News & Politics

Capital Bikeshare Eager to Expand After Sale of Bankrupt Supplier

Bikeshare had to hold off on growing after its supplier went under, but now it's looking forward to adding 400 to 500 more bikes this year.

Photograph by Flickr user Elvert Barnes.

Fans of Capital Bikeshare got unnerved in January when the Canadian company filed for bankruptcy and stopped shipping out the stations and bicycles that offer rental rides to residents and visitors of the District, Arlington, Alexandria, and Montgomery County.

But the standstill could be ending soon now that the company, Montreal-based Public Bike System Company (popularly known as Bixi, after Montreal’s bike-sharing program), is under new ownership, according to Kim Lucas, the District Department of Transportation official who oversees DC’s part of Bikeshare.

Bixi was sold on Friday to Bruno Modi, a Canadian furniture magnate and serious adventurer. (He has climbed the highest peak on all seven continents, including Antarctica’s Vinson Massif, and was reportedly on a boat in the Indian Ocean when he bought Bixi out of bankruptcy court.)

Bixi originally went under from its $44 million debt, $11 million of which is owed to Alta Bicycle Share, a Portland, Oregon company that operates Capital Bikeshare and bicycle-sharing networks in several other cities. When Bixi filed for bankruptcy, BIkeshare had to hold back on expanding throughout the area, including its entry into Prince George’s County with stations in College Park.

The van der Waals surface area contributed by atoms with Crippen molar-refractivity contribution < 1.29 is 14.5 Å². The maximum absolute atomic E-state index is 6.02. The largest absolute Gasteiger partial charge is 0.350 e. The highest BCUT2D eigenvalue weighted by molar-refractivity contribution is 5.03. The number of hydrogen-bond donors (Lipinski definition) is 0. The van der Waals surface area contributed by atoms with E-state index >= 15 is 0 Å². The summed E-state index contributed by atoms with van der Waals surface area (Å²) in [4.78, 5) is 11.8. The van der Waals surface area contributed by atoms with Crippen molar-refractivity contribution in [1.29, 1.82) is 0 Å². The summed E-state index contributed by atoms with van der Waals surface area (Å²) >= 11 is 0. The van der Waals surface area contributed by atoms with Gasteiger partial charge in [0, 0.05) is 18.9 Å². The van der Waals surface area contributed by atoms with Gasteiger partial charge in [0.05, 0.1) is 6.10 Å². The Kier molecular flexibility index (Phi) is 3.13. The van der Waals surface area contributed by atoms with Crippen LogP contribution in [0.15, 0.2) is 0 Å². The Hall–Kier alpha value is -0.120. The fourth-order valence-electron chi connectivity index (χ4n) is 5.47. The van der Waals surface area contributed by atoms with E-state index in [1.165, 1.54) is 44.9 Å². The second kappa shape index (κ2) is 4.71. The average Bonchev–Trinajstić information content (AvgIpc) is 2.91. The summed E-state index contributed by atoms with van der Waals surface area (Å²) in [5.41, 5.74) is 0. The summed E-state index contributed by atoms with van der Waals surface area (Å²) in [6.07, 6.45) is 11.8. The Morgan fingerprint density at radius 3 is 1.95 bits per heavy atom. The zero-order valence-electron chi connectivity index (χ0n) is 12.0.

But now that Bikeshare’s supplier has a financially stable globetrotter in charge, Lucas says the system can get back on track for another major expansion. In the District alone, Bikeshare had been planning on adding 40 to 50 more stations this year, each of which come stocked with ten of the big, red bikes.

“We hope we’ll be able to start buying equipment again soon,” Lucas says. For now, DDOT has a few stations and bikes that it hasn’t deployed yet, but the anticipated purchase will help Bikeshare alleviate demand in the most-trafficked parts of the city and adding bikes to underserved areas like east of the Anacostia River.

Staff Writer

Benjamin Freed joined Washingtonian in August 2013 and covers politics, business, and media. He was previously the editor of DCist and has also written for Washington City Paper, the New York Times, the New Republic, Slate, and BuzzFeed. He lives in Adams Morgan.